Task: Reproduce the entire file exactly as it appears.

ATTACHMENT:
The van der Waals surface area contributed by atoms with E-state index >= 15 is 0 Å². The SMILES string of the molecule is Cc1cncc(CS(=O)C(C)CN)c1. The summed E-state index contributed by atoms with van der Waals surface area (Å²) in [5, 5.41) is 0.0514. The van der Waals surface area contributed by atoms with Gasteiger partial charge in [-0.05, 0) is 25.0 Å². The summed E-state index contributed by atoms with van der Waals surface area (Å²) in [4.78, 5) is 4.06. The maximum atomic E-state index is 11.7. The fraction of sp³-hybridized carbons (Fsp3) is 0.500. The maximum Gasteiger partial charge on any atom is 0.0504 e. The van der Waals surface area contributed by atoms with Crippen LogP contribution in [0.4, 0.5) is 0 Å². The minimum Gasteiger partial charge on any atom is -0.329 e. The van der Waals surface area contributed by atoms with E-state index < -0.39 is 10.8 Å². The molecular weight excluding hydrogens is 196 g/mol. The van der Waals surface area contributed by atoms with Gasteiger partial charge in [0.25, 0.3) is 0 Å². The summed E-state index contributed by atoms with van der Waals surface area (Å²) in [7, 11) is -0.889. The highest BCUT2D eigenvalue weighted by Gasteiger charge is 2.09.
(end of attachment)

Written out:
The van der Waals surface area contributed by atoms with E-state index >= 15 is 0 Å². The SMILES string of the molecule is Cc1cncc(CS(=O)C(C)CN)c1. The summed E-state index contributed by atoms with van der Waals surface area (Å²) in [5, 5.41) is 0.0514. The van der Waals surface area contributed by atoms with Gasteiger partial charge in [-0.05, 0) is 25.0 Å². The summed E-state index contributed by atoms with van der Waals surface area (Å²) in [4.78, 5) is 4.06. The maximum atomic E-state index is 11.7. The fraction of sp³-hybridized carbons (Fsp3) is 0.500. The maximum Gasteiger partial charge on any atom is 0.0504 e. The van der Waals surface area contributed by atoms with Crippen LogP contribution in [0.4, 0.5) is 0 Å². The minimum Gasteiger partial charge on any atom is -0.329 e. The van der Waals surface area contributed by atoms with E-state index < -0.39 is 10.8 Å². The molecular weight excluding hydrogens is 196 g/mol. The van der Waals surface area contributed by atoms with Gasteiger partial charge in [0.25, 0.3) is 0 Å². The summed E-state index contributed by atoms with van der Waals surface area (Å²) in [7, 11) is -0.889. The highest BCUT2D eigenvalue weighted by Gasteiger charge is 2.09.